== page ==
UMBC's President Talks About His School's Historic Basketball Win
MICHEL MARTIN, HOST:
And now we bring you news from the world of college basketball, March Madness. Last night saw one of the craziest games ever in the NCAA tournament. For the first time ever in the men's tournament, a team seated 16th - for tournament purposes that means last - be a No. 1-seeded team. The University of Maryland, Baltimore County knocked off the top ranked team in the country, the University of Virginia, and it wasn't even close. In fact, it was a 20-point blowout. To talk more about this, we called Freeman Hrabowski III. He is the president of UMBC, and he's with us now from Charlotte where the game was played. Welcome. Thank you so much for joining us. Congratulations.
FREEMAN HRABOWSKI III: Thank you, Michel. Glad to be with you.
MARTIN: So, Mr. President, we've actually spoken with you a number of times to talk about things like STEM education, which is science, technology, engineering and math. And you've been known for expanding the number of minority students getting advanced degrees, for example. You're nationally known for that. I didn't even think you knew anything about basketball.
HRABOWSKI III: I know about math, so I'm not going to claim knowing a lot about basketball, but I do know a lot about my students. And my students and colleagues are always advising me on sports and on basketball and things like that.
MARTIN: So how did you - I mean, be honest. Were you expecting this?
HRABOWSKI III: I was expecting my students to give it everything they had. I was expecting them to show the country that you can come from a middle-sized place and be highly, highly competitive if you give it all you have. Who knows what the results would have been? We knew what everybody in the country was saying, but we believed in our players and our coach that they would show just how much they could do, and that's what they did.
MARTIN: Well, let's talk about the standout from last night, the player everybody's talking about, Jairus Lyles. He dropped 28 points. He grabbed four rebounds. He got three assists. And to add to the deliciousness, both of his parents are graduates of the University of Virginia. And I just, you know, have to ask, you know, how is he doing today, and how are his parents doing?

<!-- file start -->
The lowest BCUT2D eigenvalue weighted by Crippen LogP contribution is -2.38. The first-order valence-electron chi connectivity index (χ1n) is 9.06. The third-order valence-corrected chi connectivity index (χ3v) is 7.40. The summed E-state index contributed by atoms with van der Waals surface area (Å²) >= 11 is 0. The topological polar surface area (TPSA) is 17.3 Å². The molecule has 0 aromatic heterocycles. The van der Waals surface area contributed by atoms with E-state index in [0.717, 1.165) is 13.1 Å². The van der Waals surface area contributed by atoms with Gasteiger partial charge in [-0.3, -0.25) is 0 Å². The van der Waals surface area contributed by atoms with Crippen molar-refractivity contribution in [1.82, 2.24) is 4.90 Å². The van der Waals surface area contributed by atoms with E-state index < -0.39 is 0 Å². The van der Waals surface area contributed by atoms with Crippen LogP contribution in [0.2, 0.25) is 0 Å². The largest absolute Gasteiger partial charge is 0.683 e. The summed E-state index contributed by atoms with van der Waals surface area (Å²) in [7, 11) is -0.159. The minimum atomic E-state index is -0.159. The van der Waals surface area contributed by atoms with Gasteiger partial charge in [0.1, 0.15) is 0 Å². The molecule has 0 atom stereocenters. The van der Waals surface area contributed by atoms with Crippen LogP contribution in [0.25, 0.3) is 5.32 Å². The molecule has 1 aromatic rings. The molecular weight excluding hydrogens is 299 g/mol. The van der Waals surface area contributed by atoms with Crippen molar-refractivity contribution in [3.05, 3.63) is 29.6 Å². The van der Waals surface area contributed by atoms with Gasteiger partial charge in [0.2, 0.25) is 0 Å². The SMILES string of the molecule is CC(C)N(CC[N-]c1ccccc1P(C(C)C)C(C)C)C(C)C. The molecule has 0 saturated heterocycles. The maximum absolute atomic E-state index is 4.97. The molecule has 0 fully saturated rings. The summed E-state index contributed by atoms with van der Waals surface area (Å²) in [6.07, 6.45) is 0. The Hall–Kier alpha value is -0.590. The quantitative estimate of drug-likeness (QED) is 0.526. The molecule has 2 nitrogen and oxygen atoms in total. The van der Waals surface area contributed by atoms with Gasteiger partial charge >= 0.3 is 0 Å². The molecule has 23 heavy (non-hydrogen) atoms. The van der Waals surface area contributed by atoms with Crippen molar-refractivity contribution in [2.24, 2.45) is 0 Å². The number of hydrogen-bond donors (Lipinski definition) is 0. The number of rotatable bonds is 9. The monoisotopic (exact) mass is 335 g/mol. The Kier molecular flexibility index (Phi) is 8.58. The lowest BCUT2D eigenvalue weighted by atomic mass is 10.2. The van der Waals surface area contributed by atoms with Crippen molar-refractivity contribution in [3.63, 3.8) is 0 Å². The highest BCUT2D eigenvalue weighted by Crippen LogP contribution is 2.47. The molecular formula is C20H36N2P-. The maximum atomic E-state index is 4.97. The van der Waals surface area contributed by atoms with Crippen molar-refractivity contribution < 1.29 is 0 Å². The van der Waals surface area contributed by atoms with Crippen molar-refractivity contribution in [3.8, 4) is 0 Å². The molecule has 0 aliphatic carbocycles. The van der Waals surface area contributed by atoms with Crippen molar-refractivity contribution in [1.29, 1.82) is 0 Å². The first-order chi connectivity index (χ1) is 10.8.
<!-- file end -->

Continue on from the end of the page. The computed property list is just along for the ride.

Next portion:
HRABOWSKI III: You know, it's amazing. His mother is unbelievable in her ability to rise to the occasion to give all of us support, quite frankly, and to work with the coach and others in being supportive of him. And Jairus is - he's what you want to see in any son. He is with the humility and yet the confidence, the poise. You see it. But he's also and this is for me really important. He has a 4.0. He is a serious student, and that's the excitement for us about this win that we've worked very hard to balance academics and athletics, and it's going well.
MARTIN: The Wichita Eagle newspaper put together the total basketball budgets for every team in the tournament. UVA spends about $8.5 million a year. And you probably know this because you're the president of the university, UMBC spends less than 20 percent of that, and I wonder if that says anything to you?
HRABOWSKI III: Oh, we knew from the beginning that we were up against the richest university, public university, one of the richest and the oldest in the country. And we have great respect for them. And I had said on a panel with my colleague and friend, the president of UVA, that they've got all those years, that money. And Mr. Jefferson, what we had and what we still have is that grit that comes from working in middle class and the belief that you can do all things with that hard work and perseverance, quite frankly. So, yes, we all want more money. And we know money does make a difference, make no mistake about that. But there's something to be said about defying the odds and going against whatever people think would happen and just showing that nobody defines who we are. That's what's so inspiring.
MARTIN: That's Freeman Hrabowski III. He's the president of the University of Maryland Baltimore County. The school's basketball team beat the University of Virginia, the No. 1-ranked team on Friday in the first round of the men's NCAA tournament. That's never happened before in the men's tournament. And in addition to being the president of UMBC, Mr. Hrabowski is the author of "Holding Fast To Dreams: From The Civil Rights Movement To STEM Achievement." Mr. President, thanks so much for talking to us.
HRABOWSKI III: Thank you so much.
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